However, I also had life plans that required more money than I was making. So, yes, money was a big motivator. But it wasn’t the central motivation. I was still determined to keep my eye on my mission to write stories that change the world for the better.

This is the reason I was sure that no matter how enticing the monies in Corporate Communications got, I had to stick to my most optimal career path. Though I was venturing into the world of PR, I would pick roles that maximized my skills and passion for writing. In other words,  for me, the role had to be primarily editorial in one form or another.

That’s what I have been doing for the last two years. Conceptualizing stories. Researching and sourcing stories. Editing stories. Writing stories. It’s what I do best. It’s what I hope to do for the rest of my life, despite the form my job takes at any given moment in my career journey.


I have learnt a few key lessons while working in PR. It turns out that instead of simply warming up to the profession, I ended up buying into it! I’m all in now (for now). The fact that I worked in an agency also means I had to learn fast, often on my feet, and dabble in topics that were as diverse as the businesses my clients dealt in.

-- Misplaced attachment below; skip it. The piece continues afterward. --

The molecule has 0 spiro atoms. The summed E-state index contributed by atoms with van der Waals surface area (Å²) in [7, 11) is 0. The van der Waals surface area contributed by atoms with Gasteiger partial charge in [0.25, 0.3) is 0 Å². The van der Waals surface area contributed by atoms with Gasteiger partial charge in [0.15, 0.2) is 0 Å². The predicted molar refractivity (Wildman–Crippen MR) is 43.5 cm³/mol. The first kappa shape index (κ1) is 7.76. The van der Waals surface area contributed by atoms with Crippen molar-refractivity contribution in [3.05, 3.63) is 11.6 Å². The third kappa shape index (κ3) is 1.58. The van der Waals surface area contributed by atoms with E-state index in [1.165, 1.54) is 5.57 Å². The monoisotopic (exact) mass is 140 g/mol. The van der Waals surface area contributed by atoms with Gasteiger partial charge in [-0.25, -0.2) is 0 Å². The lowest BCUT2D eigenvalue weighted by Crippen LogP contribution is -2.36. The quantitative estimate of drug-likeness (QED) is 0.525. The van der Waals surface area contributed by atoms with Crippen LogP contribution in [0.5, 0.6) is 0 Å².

Unlike working in one corporation where the mission is singular and the calendar more or less predictable, life in the agency world is more chaotic. It’s a good chaos, though. One moment you’re drafting a celebratory press release on company profits with one client. The next moment you’re strategizing on how best to communicate a downsizing with another client. The two events often taking place simultaneously.

Working in an agency feels like being in school and at work at the same time. It is like “school-work”. Every task is a test and every job a training-session for the next one. In this one way, the PR agency is not very different from a newsroom in terms of diversity of subject-matter handled and crazy deadlines.

This is also one reason I would advise anyone contemplating a career in Communications to first enroll into the agency boot-camp. It will toughen and refine you. Often against your will. Working in an agency will also define you. It will clarify what areas you will eventually want to specialize in later in your career.

Falling in love with the enemy

It is in the midst of this grind that I developed a better appreciation for the work PR practitioners do. I now believe Public Relations is one of the most misunderstood professions in the world. Which is ironic, considering their our work is to get people to understand and better relate with the organizations we represent.

This is also the reason I will invest the next several posts sharing the lessons I have learnt on the job about the job. I will do my best not to sanitize the trade. Like any profession, it has its good share of rogues, quacks, and ethical grey areas.

In my next post on this “You PR people” series, I will share briefly why working as a journalist before venturing into PR made me a better writer for PR, and why organizations need to “learn from” instead of just “engaging” journalists if they ever hope to tell their story in a way that moves and influences the world for the better.